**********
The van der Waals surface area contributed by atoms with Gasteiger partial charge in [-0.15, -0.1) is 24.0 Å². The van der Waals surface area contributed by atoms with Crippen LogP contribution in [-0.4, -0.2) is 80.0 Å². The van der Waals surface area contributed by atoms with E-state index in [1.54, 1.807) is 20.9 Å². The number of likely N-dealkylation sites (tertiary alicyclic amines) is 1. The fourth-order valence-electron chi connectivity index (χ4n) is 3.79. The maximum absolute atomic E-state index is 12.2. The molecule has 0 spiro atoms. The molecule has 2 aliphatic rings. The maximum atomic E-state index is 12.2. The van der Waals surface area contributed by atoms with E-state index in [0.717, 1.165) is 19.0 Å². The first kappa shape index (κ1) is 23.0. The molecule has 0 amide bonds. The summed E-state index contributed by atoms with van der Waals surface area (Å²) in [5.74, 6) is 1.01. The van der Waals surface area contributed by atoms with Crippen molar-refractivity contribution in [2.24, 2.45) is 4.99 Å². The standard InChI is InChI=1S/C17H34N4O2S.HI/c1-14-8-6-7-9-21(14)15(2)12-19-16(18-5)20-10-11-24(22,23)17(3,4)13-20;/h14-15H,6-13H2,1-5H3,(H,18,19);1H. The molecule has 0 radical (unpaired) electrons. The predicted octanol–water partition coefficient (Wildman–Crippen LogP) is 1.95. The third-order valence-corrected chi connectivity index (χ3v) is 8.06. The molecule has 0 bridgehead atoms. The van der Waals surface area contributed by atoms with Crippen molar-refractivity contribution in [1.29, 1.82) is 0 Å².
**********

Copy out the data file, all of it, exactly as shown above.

The van der Waals surface area contributed by atoms with Gasteiger partial charge in [-0.15, -0.1) is 24.0 Å². The van der Waals surface area contributed by atoms with Crippen LogP contribution in [-0.4, -0.2) is 80.0 Å². The van der Waals surface area contributed by atoms with E-state index in [1.54, 1.807) is 20.9 Å². The number of likely N-dealkylation sites (tertiary alicyclic amines) is 1. The fourth-order valence-electron chi connectivity index (χ4n) is 3.79. The maximum absolute atomic E-state index is 12.2. The molecule has 0 spiro atoms. The molecule has 2 aliphatic rings. The maximum atomic E-state index is 12.2. The van der Waals surface area contributed by atoms with E-state index in [0.717, 1.165) is 19.0 Å². The first kappa shape index (κ1) is 23.0. The molecule has 0 amide bonds. The summed E-state index contributed by atoms with van der Waals surface area (Å²) in [5.74, 6) is 1.01. The van der Waals surface area contributed by atoms with Crippen molar-refractivity contribution in [2.24, 2.45) is 4.99 Å². The standard InChI is InChI=1S/C17H34N4O2S.HI/c1-14-8-6-7-9-21(14)15(2)12-19-16(18-5)20-10-11-24(22,23)17(3,4)13-20;/h14-15H,6-13H2,1-5H3,(H,18,19);1H. The molecule has 0 radical (unpaired) electrons. The predicted octanol–water partition coefficient (Wildman–Crippen LogP) is 1.95. The third-order valence-corrected chi connectivity index (χ3v) is 8.06. The molecule has 0 bridgehead atoms. The van der Waals surface area contributed by atoms with Crippen molar-refractivity contribution in [1.29, 1.82) is 0 Å².